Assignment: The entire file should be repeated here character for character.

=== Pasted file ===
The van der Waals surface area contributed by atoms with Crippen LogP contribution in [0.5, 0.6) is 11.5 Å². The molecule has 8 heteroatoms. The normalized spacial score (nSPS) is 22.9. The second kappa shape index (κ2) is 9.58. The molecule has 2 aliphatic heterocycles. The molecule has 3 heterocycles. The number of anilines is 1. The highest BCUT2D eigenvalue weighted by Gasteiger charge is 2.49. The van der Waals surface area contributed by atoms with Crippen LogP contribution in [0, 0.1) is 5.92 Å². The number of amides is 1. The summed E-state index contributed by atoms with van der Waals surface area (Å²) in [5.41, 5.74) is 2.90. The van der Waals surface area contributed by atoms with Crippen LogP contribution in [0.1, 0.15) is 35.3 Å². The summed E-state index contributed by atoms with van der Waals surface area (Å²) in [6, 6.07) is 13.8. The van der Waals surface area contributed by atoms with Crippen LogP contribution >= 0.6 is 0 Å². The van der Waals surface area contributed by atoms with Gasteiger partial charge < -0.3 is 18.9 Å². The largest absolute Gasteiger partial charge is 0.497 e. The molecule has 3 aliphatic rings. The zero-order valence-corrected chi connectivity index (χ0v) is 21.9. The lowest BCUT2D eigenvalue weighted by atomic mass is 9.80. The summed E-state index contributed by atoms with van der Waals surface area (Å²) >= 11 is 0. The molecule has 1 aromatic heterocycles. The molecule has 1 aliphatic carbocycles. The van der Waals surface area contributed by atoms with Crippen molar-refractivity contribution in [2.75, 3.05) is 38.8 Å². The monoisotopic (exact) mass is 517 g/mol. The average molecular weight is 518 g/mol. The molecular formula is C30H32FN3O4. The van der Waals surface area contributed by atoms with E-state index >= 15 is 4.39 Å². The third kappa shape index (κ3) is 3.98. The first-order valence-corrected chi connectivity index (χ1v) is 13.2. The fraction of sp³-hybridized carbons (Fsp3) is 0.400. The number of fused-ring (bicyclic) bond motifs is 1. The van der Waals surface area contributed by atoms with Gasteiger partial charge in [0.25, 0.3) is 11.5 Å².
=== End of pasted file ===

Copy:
The van der Waals surface area contributed by atoms with Crippen LogP contribution in [0.5, 0.6) is 11.5 Å². The molecule has 8 heteroatoms. The normalized spacial score (nSPS) is 22.9. The second kappa shape index (κ2) is 9.58. The molecule has 2 aliphatic heterocycles. The molecule has 3 heterocycles. The number of anilines is 1. The highest BCUT2D eigenvalue weighted by Gasteiger charge is 2.49. The van der Waals surface area contributed by atoms with Crippen LogP contribution in [0, 0.1) is 5.92 Å². The number of amides is 1. The summed E-state index contributed by atoms with van der Waals surface area (Å²) in [5.41, 5.74) is 2.90. The van der Waals surface area contributed by atoms with Crippen LogP contribution in [0.1, 0.15) is 35.3 Å². The summed E-state index contributed by atoms with van der Waals surface area (Å²) in [6, 6.07) is 13.8. The van der Waals surface area contributed by atoms with Crippen LogP contribution >= 0.6 is 0 Å². The van der Waals surface area contributed by atoms with Gasteiger partial charge < -0.3 is 18.9 Å². The largest absolute Gasteiger partial charge is 0.497 e. The molecule has 3 aliphatic rings. The zero-order valence-corrected chi connectivity index (χ0v) is 21.9. The lowest BCUT2D eigenvalue weighted by atomic mass is 9.80. The summed E-state index contributed by atoms with van der Waals surface area (Å²) >= 11 is 0. The molecule has 1 aromatic heterocycles. The molecule has 1 aliphatic carbocycles. The van der Waals surface area contributed by atoms with Crippen molar-refractivity contribution in [2.75, 3.05) is 38.8 Å². The monoisotopic (exact) mass is 517 g/mol. The average molecular weight is 518 g/mol. The molecular formula is C30H32FN3O4. The van der Waals surface area contributed by atoms with E-state index >= 15 is 4.39 Å². The third kappa shape index (κ3) is 3.98. The first-order valence-corrected chi connectivity index (χ1v) is 13.2. The fraction of sp³-hybridized carbons (Fsp3) is 0.400. The number of fused-ring (bicyclic) bond motifs is 1. The van der Waals surface area contributed by atoms with Gasteiger partial charge in [0.25, 0.3) is 11.5 Å².